1 - What is an Order Management System?
1.1 - Order Management System: definition and benefit
While the ERP is used to anticipate, forecast and purchase, the OMS seeks to optimise the disposal of stocks. It automates and streamlines customer order management and provides constantly updated inventory information:
- A supplier database,
- A customer database,
- A record of returns and refunds,
- Information on invoicing and payments,
- Records for order processing and stock management,
It offers visibility across a retailer’s entire inventory and makes better use of it for managing customer orders, regardless of the purchasing channel It is also an excellent way to manage what is actually available: inventory management online and in store.
The OMS creates an integrated experience between e-commerce and stores! You can generate traffic and sales between channels and improve customer loyalty for your brand due to highly unified, high value-added features:
- Click & Collect: increase your online conversion rate and generate in-store traffic.
- Ship-from-store: offer a wide range of products wherever they are located using your in-store stocks.
- Store returns: restore your customers’ trust.
- Ship-to-store: offer practicality and savings while generating in-store traffic.
- Drop shipping: reduce your inventory costs and develop sales through your ecosystem.
1.2 – Why is the OMS the key element of any omnichannel strategy?
What will make your brand’s digital transformation successful is not to invent a new business but to build on your historical business by focusing on the expectations and requirements of your customers today... and tomorrow. With this in mind, your order processing must become agile to serve your customers who demand the ability to purchase Anytime & Anywhere!
Genuine progress for the customer, an omnichannel business is also a real challenge for brands and companies that must have sufficient stock in the right place and at the right time.
To respond to these new digital transformation challenges, e-commerce and sales and logistics services now have software tools adapted to this issue: the Order Management System (OMS) without which retail’s future would stagnate.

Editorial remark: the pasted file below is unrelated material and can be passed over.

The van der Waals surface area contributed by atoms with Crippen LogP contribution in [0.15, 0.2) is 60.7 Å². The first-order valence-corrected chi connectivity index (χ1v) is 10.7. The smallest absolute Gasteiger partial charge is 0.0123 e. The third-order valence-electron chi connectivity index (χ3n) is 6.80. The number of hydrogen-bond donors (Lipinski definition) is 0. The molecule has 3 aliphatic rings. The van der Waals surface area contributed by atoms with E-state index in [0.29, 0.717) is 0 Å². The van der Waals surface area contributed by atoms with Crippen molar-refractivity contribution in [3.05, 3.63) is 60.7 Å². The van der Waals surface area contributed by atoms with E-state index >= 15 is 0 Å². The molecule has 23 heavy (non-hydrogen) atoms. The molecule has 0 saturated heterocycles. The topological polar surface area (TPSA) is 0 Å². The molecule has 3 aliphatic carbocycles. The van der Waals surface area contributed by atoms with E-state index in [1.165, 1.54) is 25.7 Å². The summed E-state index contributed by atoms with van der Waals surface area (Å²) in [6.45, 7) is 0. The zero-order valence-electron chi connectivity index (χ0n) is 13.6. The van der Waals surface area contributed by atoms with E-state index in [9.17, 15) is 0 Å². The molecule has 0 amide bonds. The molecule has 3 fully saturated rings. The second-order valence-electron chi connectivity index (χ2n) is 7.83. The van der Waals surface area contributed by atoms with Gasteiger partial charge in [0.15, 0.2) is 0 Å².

2 - The benefits of the Order Management System:
More than just inventory management and unification, the OMS enables retailers to:
- Unify central, e-commerce and in-store stocks and offer them all for sale to the customer whether in store or online.
- Offer all delivery methods or returns for every product.
- Use in-store stocks for the quick delivery of your e-commerce or store orders.
- Sell products all year round and therefore offer the entire catalogue regardless of the customer contact point.
- Incorporate resellers’ networks or independent partners into the programme.
- Deliver from store to a customer in the same city or at the other end of the country.
3 - How to have a successful Order Management strategy
Distribution patterns are becoming increasingly complex. Customers are becoming omnichannel, wanting transparency and speed along with continuity in their purchasing experience regardless of the sales channel.
3.1 – The first steps in choosing your OMS
Internal needs analysis
Given the complexity of Order Management Systems that can implement many functions, you must define the business requirements as specifically as possible.
Firstly, look to define the functions that you wish to automate, and the aim and expectations of doing so in terms of results.
Once this step has been validated, it is important to benchmark the solutions that will enable you to meet its expectations. This assessment is essential in view of the investments needed when choosing your OMS; a smaller Asset Manager cannot support such loads.
External needs analysis
Secondly, you must choose your OMS by taking account of the benefits and advantages of each OMS in relation to your business needs and in terms of the solutions it provides and the cost of purchasing the system.
However, it is still vital to consider criteria other than your needs and the investment in terms of cost such as the editor and the version of the software package, ease of deployment and use, the integration process, time to market, security and traceability, etc. And of course, the capacity for development and innovation, ensuring that you do not invest in a niche product or one which will be obsolete within just a few months.
3.2 - The rule of 3 locations:
In order to define the right distribution set-up, it is important to observe the rule of 3 locations:
The order location:
● purchase from in-store stock,
● purchase in store with a sales app or interactive terminal,
● sales on an e-commerce site
The storage location:
● e-commerce warehouse,
● national warehouse,
● regional distribution centre,
The delivery location:
● pick-up point,
● France or abroad
The Proximis Order Management System has been very simple to integrate, and the wide range of configuration options has allowed us to address our requirements and processes. The scalability of the solution means we can begin planning new high value-added services using Proximis, such as delivery from the store.- Sandra Ridea, Digital Manager at Heyraud.